BOWMAN: Movement key in post-frontal conditions
BY DALE BOWMAN email@example.com May 28, 2013 9:54PM
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Updated: June 30, 2013 6:42AM
FREMONT, Wis. — Post-frontal fishing is anything but a snap. But every fisherman deals with it, especially in our crammed modern lives.
On my way back from Green Bay on Thursday, I swung by Fremont to fish with guide Bill Stoeger, who was willing to share post-frontal suggestions. Sure, it was easier in early May, when anything would catch a white bass shallow on the Wolf River.
‘‘You’ve got to be constantly moving,’’ Stoeger said. ‘‘Even with a minnow, you’ve got to keep it moving.’’
He prefers flies on a river rig, a 1-ounce sinker on a dropper below a 5- to 6-foot leader of 6-pound monofilament on 10-pound braided line.
‘‘You want to be able to feel the bite,’’ he said. ‘‘Oh, you need braided line. If you feel the sinker hit the bottom and feel a bump, set the hook.’’
He retrieves with a quick snap to lift the weight, then he keeps the line taut as the sinker goes down.
He made it look easy. We launched from Red Banks Resort and first tried downriver. On his first cast, he landed one. I, on the other hand, missed my first six ticks on the line.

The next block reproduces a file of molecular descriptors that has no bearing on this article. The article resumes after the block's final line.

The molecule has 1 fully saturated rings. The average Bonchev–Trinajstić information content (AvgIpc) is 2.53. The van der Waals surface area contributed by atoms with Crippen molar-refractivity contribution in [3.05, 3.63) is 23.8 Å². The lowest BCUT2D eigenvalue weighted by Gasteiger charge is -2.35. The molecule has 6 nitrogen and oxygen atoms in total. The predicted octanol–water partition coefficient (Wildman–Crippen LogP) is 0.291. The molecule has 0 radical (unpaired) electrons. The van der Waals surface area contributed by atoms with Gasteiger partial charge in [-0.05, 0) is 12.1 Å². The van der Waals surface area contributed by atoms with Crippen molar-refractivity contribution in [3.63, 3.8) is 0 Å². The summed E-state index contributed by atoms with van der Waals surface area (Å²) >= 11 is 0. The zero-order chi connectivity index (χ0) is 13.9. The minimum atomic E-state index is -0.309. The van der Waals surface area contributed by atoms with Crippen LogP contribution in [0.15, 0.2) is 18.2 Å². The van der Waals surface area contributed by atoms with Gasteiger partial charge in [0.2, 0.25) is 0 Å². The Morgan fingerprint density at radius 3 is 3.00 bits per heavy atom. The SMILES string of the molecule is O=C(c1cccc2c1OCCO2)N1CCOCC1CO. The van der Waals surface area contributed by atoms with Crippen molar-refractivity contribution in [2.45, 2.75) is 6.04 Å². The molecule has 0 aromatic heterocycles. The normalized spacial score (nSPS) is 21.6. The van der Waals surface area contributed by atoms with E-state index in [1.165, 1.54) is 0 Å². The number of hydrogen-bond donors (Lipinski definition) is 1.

Even with Stoeger’s experience, it was tough in the post-frontal conditions (a freeze warning was up for that night).
‘‘Not sure where the females went because they are not spawned out yet,’’ Stoeger said.
The females disappeared last week with the arrival of the cold, but the smaller males (tastier) will stick around until the water warms into the 70s, Stoeger said.
Despite all that, there were dozens of boats. We did best by the mouth of Lake Partridge, just downstream of the rock wall. We caught about 16 in two hours, proving white bass could be caught even in post-frontal conditions.
‘‘A lot of people think when the white bass are over, that is it,’’ Stoeger said. ‘‘There are a lot of fish here. There is a still a good school of walleye in the river.’’
I suggested trying for walleye, and Stoeger took us upstream. For walleye, he drifts with an eighth-ounce jig with half a crawler on braided line to feel the hits and the bottom.
Amid the squawking sandhill cranes, we couldn’t pick up a walleye despite several drifts.
It was time.
After Stoeger quickly turned white bass into fillets, we pigged out on slabs of homemade lasagna at Red Banks. It was fuel for the drive home late into the night.
For Stoeger, call (920) 570-1187.
Places and faces
James Chiappetta, a police officer from North Riverside, and brother Fred repeated as champions at the Cops and Bobbers tournament, sponsored by the Fraternal Order of Police Lodge No. 7 in Chicago. They weighed six bass at 16.27 pounds last week. They also won in 2011 (five bass, 7.54 pounds). The event wasn’t held last year because of the G8 Summit.
Donald Trump, ‘‘greasy goal’’ and bighead carp jell.